- Wednesday, 12. May 2021 10:00 am – 11:30 am Save in my calendar
Overcoming historical divisions, case study: Bulgaria - North Macedonia
Relations between North Macedonia and Bulgaria are at their lowest in decades. What will the re-arrangement of political forces in Bulgaria after the recent parliamentary elections mean for the region? The enthusiasm after signing a friendship treaty in 2017 has turned to an open dispute between the two governments over historical heritage and questions of identity of ethnic Macedonians. The Bulgarian blockade of North Macedonia’s opening talks for accession to the EU has deteriorated the fragile relationship. Bulgaria’s veto reflects an asymmetry of power between EU Member States and candidate countries and puts the EU integration process in danger.
Issues tied to language and history play into the hands of nationalists: during the last two years, several developments damaged the trust and cooperation between the two governments who are accusing each other of obstructing the 2017 friendship treaty. Skopje and Sofia are trying to come out of the current limbo. They adopted an action plan for 2017’s never implemented friendship treaty and established a bilateral expert’s commission on historical and educational matters. So far, the expert’s commission has only become the scapegoat for the deteriorated relations.
• What are the current relations between North Macedonia and Bulgaria in the context of EU enlargement?
• What does this deadlock mean for the European integration of the remaining Western Balkan countries?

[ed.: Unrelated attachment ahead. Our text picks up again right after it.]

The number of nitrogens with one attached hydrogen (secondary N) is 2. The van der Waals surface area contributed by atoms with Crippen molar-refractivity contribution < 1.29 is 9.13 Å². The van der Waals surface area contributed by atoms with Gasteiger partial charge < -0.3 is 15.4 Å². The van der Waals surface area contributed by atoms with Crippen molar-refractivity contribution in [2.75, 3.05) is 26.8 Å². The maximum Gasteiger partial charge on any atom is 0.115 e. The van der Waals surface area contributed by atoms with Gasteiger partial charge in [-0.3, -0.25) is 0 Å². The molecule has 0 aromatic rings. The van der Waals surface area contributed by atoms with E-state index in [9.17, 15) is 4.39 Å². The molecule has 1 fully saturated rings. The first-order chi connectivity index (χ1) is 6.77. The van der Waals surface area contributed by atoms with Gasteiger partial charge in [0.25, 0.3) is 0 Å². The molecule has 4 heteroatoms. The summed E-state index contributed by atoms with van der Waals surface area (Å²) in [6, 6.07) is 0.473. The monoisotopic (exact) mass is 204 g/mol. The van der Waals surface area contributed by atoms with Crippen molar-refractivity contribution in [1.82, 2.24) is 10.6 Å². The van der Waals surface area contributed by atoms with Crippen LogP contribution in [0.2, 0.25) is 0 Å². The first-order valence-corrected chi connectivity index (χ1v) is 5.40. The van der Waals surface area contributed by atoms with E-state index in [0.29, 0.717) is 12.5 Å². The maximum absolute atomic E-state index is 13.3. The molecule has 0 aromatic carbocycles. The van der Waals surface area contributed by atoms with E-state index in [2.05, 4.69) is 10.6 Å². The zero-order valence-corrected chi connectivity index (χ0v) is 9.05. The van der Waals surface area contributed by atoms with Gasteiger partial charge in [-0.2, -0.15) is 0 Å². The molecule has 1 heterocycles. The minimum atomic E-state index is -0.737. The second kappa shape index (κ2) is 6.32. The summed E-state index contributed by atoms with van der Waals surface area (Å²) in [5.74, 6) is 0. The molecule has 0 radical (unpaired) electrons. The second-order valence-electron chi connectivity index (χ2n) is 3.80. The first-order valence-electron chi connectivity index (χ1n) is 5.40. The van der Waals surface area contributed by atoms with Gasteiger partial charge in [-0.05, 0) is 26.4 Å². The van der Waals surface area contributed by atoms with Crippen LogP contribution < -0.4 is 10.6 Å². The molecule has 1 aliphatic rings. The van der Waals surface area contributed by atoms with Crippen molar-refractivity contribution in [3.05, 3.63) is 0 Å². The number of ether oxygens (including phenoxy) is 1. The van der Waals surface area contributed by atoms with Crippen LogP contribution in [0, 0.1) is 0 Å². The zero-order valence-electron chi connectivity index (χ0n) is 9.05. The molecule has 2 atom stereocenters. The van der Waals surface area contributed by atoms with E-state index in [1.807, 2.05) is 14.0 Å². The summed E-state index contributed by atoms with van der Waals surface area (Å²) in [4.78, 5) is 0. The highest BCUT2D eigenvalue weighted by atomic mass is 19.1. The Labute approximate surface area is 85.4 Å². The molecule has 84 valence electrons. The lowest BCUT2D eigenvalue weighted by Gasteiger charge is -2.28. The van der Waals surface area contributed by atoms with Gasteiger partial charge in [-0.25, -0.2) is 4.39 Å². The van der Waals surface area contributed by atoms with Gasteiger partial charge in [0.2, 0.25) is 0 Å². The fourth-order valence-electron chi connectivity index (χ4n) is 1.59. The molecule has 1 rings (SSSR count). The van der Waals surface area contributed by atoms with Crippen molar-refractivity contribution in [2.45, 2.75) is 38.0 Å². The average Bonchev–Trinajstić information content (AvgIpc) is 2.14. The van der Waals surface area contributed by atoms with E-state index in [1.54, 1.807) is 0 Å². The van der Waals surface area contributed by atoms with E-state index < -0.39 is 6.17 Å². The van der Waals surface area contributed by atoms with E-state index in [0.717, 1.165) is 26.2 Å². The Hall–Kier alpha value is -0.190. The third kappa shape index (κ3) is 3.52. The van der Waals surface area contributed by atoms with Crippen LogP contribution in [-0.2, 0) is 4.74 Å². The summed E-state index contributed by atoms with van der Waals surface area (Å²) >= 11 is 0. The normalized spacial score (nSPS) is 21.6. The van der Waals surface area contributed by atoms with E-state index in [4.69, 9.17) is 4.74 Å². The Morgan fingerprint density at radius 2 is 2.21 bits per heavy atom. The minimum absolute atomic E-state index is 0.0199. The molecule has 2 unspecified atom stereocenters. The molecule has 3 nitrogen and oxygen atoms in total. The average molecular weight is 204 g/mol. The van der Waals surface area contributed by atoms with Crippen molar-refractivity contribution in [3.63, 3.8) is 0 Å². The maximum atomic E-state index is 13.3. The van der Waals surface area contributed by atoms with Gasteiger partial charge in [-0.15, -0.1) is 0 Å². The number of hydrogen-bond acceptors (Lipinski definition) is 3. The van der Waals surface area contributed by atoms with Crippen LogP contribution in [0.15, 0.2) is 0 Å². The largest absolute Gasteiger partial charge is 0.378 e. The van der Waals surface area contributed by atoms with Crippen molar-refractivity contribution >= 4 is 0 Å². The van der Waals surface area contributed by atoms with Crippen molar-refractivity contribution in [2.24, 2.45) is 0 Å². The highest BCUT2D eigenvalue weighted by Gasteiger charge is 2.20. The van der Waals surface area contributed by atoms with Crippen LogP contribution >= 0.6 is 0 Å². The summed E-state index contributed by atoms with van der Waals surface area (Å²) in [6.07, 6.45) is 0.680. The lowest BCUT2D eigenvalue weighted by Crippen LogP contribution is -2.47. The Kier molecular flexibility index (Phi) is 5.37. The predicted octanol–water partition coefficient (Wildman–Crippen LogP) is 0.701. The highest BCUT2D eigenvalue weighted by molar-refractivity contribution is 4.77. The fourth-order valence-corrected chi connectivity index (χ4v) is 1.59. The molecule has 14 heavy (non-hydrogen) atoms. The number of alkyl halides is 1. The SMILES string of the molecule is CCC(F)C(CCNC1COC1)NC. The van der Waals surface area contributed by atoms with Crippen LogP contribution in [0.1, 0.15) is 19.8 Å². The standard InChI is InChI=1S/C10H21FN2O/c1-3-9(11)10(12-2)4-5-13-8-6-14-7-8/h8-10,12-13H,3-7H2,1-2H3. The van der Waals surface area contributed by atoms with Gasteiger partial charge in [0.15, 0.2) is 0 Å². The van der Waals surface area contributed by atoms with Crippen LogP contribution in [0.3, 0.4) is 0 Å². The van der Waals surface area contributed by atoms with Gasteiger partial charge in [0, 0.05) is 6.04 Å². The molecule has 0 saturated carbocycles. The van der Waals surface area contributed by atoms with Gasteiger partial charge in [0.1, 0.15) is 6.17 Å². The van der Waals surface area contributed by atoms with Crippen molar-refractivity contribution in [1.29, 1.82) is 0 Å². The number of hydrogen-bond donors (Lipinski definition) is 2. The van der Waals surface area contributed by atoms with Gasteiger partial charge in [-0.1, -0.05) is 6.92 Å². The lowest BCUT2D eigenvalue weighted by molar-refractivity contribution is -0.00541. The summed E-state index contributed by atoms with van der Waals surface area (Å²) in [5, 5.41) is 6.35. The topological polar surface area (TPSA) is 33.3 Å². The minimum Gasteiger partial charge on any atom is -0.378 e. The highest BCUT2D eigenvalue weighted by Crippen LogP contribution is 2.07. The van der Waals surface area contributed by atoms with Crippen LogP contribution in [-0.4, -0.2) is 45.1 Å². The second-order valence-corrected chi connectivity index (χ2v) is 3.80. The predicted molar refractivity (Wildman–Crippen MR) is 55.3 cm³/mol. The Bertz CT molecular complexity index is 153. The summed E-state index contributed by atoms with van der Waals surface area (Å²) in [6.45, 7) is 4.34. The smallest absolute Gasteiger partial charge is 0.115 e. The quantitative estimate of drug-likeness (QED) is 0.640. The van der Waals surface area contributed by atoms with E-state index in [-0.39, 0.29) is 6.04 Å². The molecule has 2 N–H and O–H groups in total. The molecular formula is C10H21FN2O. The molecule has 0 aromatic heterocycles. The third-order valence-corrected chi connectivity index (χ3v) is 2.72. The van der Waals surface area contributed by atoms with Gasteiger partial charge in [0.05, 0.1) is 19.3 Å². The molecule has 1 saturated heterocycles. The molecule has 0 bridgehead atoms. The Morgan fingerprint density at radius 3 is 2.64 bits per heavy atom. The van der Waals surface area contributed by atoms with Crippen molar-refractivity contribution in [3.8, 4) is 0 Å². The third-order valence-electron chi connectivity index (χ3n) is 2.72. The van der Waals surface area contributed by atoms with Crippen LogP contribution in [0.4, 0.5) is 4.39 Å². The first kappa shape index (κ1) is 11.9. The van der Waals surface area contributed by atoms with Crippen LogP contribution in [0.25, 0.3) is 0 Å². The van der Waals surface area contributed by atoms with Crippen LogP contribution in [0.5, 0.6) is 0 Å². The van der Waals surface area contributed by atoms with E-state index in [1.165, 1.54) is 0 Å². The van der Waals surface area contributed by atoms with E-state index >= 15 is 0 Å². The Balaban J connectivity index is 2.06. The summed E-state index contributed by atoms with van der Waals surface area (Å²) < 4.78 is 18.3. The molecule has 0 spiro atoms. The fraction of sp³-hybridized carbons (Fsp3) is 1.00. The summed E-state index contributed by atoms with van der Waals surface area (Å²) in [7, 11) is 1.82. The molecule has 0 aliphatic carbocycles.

• What remedies does the EU have to act against EU Member States blocking neighbouring countries?
- Darko Leitner-Stojanov, Historian, Skopje/Vienna
- Tchavdar Marinov, Historian, Bulgarian Academy of Sciences, Sofia
- Tineke Strik, MEP, The Greens/EFA, Brussels
- Daliborka Uljarević, Western Balkan Strategy Group, Podgorica
Chaired by Tobias Flessenkemper, Council of Europe, Belgrade
The online discussion is held in English.
To register, please click here.
A cooperation of Heinrich-Böll-Stiftung: Sarajevo, Belgrade, Berlin, Brussels and the Western Balkans Strategy Group.
Read their latest policy statement: “When Conditionality Becomes Blackmail: EU Member States Should Not Write the History of Candidate Countries”.
The technical requirements for participating in the event are a computer, tablet or smartphone with a speaker, and depending on the event (with audience participation) optionally a camera or headset required. Online events will be held using the Zoom software, which will provide a link for participating. The access link will be provided a day prior and 2 hrs prior to the event. The event will be recorded.
On first using Zoom, this access link will initiate the download of the client software ("Zoom-launcher.exe"). This software must be executed or installed (recommended) on your computer. For using the different translation channels, the download of the app/the program is obligatory, also please make sure to have the newest ZOOM update. "Join via browser" does not offer translations.
Please join the event a few minutes before its start time.
▶ Livestream via boell.de/stream